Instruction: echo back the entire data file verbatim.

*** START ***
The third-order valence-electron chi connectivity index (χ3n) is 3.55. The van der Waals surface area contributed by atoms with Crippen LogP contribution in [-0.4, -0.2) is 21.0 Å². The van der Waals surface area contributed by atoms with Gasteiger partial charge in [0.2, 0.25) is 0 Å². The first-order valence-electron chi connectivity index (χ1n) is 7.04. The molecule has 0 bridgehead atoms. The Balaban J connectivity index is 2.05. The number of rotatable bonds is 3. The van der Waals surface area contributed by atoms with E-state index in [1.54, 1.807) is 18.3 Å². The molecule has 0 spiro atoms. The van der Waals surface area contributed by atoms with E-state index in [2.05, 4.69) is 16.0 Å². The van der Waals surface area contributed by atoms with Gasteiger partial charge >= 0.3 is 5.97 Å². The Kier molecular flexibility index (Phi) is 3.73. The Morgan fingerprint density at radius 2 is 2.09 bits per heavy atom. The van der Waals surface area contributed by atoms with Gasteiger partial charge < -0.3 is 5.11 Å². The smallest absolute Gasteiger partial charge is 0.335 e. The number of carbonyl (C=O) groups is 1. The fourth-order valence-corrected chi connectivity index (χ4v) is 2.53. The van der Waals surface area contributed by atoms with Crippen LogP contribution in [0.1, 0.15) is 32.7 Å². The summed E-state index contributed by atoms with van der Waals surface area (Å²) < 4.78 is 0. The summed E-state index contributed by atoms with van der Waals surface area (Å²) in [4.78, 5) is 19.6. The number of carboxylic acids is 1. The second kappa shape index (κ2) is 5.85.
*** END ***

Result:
The third-order valence-electron chi connectivity index (χ3n) is 3.55. The van der Waals surface area contributed by atoms with Crippen LogP contribution in [-0.4, -0.2) is 21.0 Å². The van der Waals surface area contributed by atoms with Gasteiger partial charge in [0.2, 0.25) is 0 Å². The first-order valence-electron chi connectivity index (χ1n) is 7.04. The molecule has 0 bridgehead atoms. The Balaban J connectivity index is 2.05. The number of rotatable bonds is 3. The van der Waals surface area contributed by atoms with E-state index in [1.54, 1.807) is 18.3 Å². The molecule has 0 spiro atoms. The van der Waals surface area contributed by atoms with E-state index in [2.05, 4.69) is 16.0 Å². The van der Waals surface area contributed by atoms with Gasteiger partial charge >= 0.3 is 5.97 Å². The Kier molecular flexibility index (Phi) is 3.73. The Morgan fingerprint density at radius 2 is 2.09 bits per heavy atom. The van der Waals surface area contributed by atoms with Gasteiger partial charge < -0.3 is 5.11 Å². The smallest absolute Gasteiger partial charge is 0.335 e. The number of carbonyl (C=O) groups is 1. The fourth-order valence-corrected chi connectivity index (χ4v) is 2.53. The van der Waals surface area contributed by atoms with Crippen LogP contribution in [0.1, 0.15) is 32.7 Å². The summed E-state index contributed by atoms with van der Waals surface area (Å²) < 4.78 is 0. The summed E-state index contributed by atoms with van der Waals surface area (Å²) in [4.78, 5) is 19.6. The number of carboxylic acids is 1. The second kappa shape index (κ2) is 5.85.